Age at scheduled visits, months, median (IQR)      
 2-mo 2.5 (2.4–2.7) 2.5 (2.4–2.7) 2.5 (2.4–2.7) 2.6 (2.4–2.8) .87 
 13-mo 13.5 (13.2–13.9) 13.6 (13.1–13.9) 13.6 (13.2–13.9) 13.5 (13.1–13.9) .93 
Male sex, n (%) 167 (53.4) 44 (50.6) 82 (52.6) 45 (48.9) .88 
Household sibling, n (%) 165 (52.7) 26 (29.9) 54 (34.6) 35 (38.0) <.001 
Maternal asthma, n (%) 23 (7.3) 4 (4.6) 12 (7.7) 6 (6.5) .80 
Parental asthma, n (%) 38 (12.1) 8 (9.2) 16 (10.3) 14 (15.2) .57 
Maternal smoking during pregnancy, n (%) 12 (3.8) 5 (5.7) 7 (4.5) 7 (7.6) .44 
Birth by cesarean delivery, n (%) 30 (9.6) 13 (14.9) 22 (14.1) 15 (16.3) .21 
Prematurity (<37 wk), n (%) 12 (3.8) 3 (3.4) 7 (4.5) 5 (5.4) .89 
Low birth wt (<2500 g), n (%) 9 (2.9) 3 (3.4) 7 (4.5) 1 (1.1) .51 
Small for gestational age, n (%) 5 (1.6) 2 (2.3) 5 (3.2) 2 (2.2) .63 
Intrapartum antibiotics, n (%) 35 (11.2) 8 (9.2) 25 (16.0) 12 (13.0) .37 
Breastfed during the first 2 mo of life, n (%)a 255 (81.5) 73 (83.9) 119 (76.3) 71 (77.2) .04 
Breastfed during the first 6 mo of life, n (%)a 183 (58.5) 41 (47.1) 80 (51.3) 53 (57.6) .18 
Systemic antibiotic use before age 2-mo nasal sample, n (%) 43 (13.7) 22 (25.3) 28 (17.9) 14 (15.2) .07 
Eczema by age 13 mo, n (%) 53 (16.9) 12 (13.8) 21 (13.5) 15 (16.3) .73 
Outside home day care at age 13 mo, n (%) 71 (22.7) 21 (24.1) 33 (21.2) 19 (20.7) .89 
Parental smoking at child’s age 24 mo, n (%)b 42 (13.4) 7 (8.0) 21 (13.5) 13 (14.1) .65 
Longitudinal Nasal Microbiota Profile During Age 2–13 moP
A: Persistent Moraxella Dominance Profile (n = 313 [48.3%])B: Streptococcus-to-Moraxella Transition Profile (n = 87 [13.4%])C: Persistent Dolosigranulum and Corynebacteriaceae Dominance Profile (n = 156 [24.1%])D: Persistent Moraxella Sparsity Profile (n = 92 [14.2%])
Age at scheduled visits, months, median (IQR)      
 2-mo 2.5 (2.4–2.7) 2.5 (2.4–2.7) 2.5 (2.4–2.7) 2.6 (2.4–2.8) .87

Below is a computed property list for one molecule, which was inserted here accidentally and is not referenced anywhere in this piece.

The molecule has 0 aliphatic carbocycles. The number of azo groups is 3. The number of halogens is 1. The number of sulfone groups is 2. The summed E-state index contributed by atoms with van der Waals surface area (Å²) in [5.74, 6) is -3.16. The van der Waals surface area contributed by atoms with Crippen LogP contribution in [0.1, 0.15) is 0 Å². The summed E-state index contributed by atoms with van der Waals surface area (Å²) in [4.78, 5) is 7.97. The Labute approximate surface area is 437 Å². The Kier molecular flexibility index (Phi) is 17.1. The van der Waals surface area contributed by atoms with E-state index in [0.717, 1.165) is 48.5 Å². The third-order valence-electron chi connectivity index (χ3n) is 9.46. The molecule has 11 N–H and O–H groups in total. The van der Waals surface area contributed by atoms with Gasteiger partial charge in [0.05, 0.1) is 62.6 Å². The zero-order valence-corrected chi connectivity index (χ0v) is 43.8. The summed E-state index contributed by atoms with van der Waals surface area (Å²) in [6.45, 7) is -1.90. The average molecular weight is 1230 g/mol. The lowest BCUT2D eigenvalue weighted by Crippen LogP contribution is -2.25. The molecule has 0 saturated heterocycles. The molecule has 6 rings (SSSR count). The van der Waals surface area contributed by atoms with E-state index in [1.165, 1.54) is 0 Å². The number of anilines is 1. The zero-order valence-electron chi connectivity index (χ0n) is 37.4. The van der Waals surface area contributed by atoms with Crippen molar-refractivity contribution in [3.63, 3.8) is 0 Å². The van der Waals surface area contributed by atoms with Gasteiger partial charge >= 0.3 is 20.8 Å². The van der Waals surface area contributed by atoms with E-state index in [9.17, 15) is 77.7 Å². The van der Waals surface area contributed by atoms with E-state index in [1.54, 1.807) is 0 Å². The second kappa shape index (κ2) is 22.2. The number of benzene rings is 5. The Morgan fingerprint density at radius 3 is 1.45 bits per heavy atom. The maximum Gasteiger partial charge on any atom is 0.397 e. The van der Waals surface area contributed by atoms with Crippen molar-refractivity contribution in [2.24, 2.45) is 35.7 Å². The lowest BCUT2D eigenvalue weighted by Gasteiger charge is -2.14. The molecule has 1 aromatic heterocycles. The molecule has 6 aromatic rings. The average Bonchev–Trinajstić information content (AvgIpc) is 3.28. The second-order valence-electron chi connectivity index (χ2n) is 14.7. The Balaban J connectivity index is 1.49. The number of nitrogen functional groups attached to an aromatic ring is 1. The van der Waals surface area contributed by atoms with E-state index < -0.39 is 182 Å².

13-mo 13.5 (13.2–13.9) 13.6 (13.1–13.9) 13.6 (13.2–13.9) 13.5 (13.1–13.9) .93 
Male sex, n (%) 167 (53.4) 44 (50.6) 82 (52.6) 45 (48.9) .88 
Household sibling, n (%) 165 (52.7) 26 (29.9) 54 (34.6) 35 (38.0) <.001 
Maternal asthma, n (%) 23 (7.3) 4 (4.6) 12 (7.7) 6 (6.5) .80 
Parental asthma, n (%) 38 (12.1) 8 (9.2) 16 (10.3) 14 (15.2) .57 
Maternal smoking during pregnancy, n (%) 12 (3.8) 5 (5.7) 7 (4.5) 7 (7.6) .44 
Birth by cesarean delivery, n (%) 30 (9.6) 13 (14.9) 22 (14.1) 15 (16.3) .21 
Prematurity (<37 wk), n (%) 12 (3.8) 3 (3.4) 7 (4.5) 5 (5.4) .89 
Low birth wt (<2500 g), n (%) 9 (2.9) 3 (3.4) 7 (4.5) 1 (1.1) .51 
Small for gestational age, n (%) 5 (1.6) 2 (2.3) 5 (3.2) 2 (2.2) .63 
Intrapartum antibiotics, n (%) 35 (11.2) 8 (9.2) 25 (16.0) 12 (13.0) .37 
Breastfed during the first 2 mo of life, n (%)a 255 (81.5) 73 (83.9) 119 (76.3) 71 (77.2) .04 
Breastfed during the first 6 mo of life, n (%)a 183 (58.5) 41 (47.1) 80 (51.3) 53 (57.6) .18 
Systemic antibiotic use before age 2-mo nasal sample, n (%) 43 (13.7) 22 (25.3) 28 (17.9) 14 (15.2) .07 
Eczema by age 13 mo, n (%) 53 (16.9) 12 (13.8) 21 (13.5) 15 (16.3) .73 
Outside home day care at age 13 mo, n (%) 71 (22.7) 21 (24.1) 33 (21.2) 19 (20.7) .89 
Parental smoking at child’s age 24 mo, n (%)b 42 (13.4) 7 (8.0) 21 (13.5) 13 (14.1) .65 

Percentages may not equal 100% because of missingness. Using longitudinal clustering of nasal microbiota during age 2–13 mo, we initially identified 5 distinct profiles. Of these, 1 profile included only 2 children and was excluded from the analysis, resulting in 4 distinct early longitudinal microbiota profiles. Baseline characteristics of the entire cohort are presented in Supplemental Table 2. IQR, interquartile range.